Within two years of the final judgment, the party seeking modification must provide substantial evidence that the current legal custody or physical placement arrangement is physically or emotionally harmful to the best interest of the child.
After Two Years
Two years after the final judgment, it must be shown that modification of legal custody or physical placement is in the best interest of the child, that there has been a substantial change in circumstances since the date of the last order, and that continuing the current custody/placement arrangement is not in the best interest of the child. Even after two years, it is presumed that the current legal custody and physical placement arrangement is in the best interest of the child.
If parties have substantially equal periods of physical placement, the Court may modify the arrangement upon motion of a party if the Court finds that circumstances make it impractical for the parties to continue to have substantially equal placement and that the modification is in the best interests of the child. A party wanting the order changed must show why it is no longer in the best interest of the child for the parties to have substantially equal placement.
The right of a parent to relocate with children is governed by §767.481, Stats. The requirements and applicable procedures depend upon when your case was commenced and/or modified. The proper procedure to follow is set forth in the statute. It is also important to read and follow the existing orders in your case. There may be additional requirements in your temporary order or divorce judgment. Parties should seek the advice of counsel for assistance with this request as moving/relocating children away from the other parent is a difficult process in Wisconsin unless a stipulation is reached.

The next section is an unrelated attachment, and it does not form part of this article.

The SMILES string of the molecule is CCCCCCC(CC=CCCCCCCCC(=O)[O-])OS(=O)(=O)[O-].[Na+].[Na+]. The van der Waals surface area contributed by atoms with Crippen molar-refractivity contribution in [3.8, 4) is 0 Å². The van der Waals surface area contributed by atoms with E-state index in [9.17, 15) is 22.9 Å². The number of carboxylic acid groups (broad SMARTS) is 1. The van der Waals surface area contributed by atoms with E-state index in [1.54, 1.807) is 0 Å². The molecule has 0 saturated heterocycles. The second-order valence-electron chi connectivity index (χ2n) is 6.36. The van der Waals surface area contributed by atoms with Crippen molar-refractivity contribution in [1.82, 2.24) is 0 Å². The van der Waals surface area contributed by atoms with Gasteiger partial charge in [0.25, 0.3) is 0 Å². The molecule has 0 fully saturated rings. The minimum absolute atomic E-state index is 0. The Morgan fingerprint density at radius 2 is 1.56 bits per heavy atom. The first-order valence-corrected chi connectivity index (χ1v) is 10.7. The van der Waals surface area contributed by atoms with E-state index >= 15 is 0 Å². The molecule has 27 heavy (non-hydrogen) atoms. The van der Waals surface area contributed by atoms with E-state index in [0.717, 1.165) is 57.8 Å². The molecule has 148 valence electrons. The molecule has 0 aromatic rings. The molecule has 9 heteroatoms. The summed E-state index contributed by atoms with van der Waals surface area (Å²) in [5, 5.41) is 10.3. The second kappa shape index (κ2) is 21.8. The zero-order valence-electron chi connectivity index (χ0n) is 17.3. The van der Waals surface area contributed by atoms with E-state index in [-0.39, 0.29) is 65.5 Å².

A judgment or order must be obeyed until is it changed by a subsequent order. Contempt of court is the proper relief to seek when a party has intentionally and willfully failed to follow a court order. The moving party must show the other party had the ability to comply with the order, knowingly violated the order, and lacked a valid reason for the violation.
Occasionally returning a child late for placement due to bad weather or an extra curricular activity running long is not contempt. Life happens. Mistakes happen. Think carefully prior to filing your motion: Was this one-off behavior or repeated intentional conduct? An attorney can help you identify whether the other party’s actions are contemptuous or simply a mistake. Counsel or a self represented litigant seeking compliance with the court order should file an Order to Show Cause for Finding of Contempt and the accompanying Affidavit. (Forms FA-4172VA and FA-4172VB). Among other things, the court may impose a fine or jail sentence as a result of a finding of contempt.
Sometimes, there are no bad intentions but compliance with the order is impossible because life circumstances have changed. For example, a parent’s work schedule changed from first shift to second shift, making the current placement order unworkable. In such circumstances, a stipulation or motion to modify is warranted rather than a contempt action.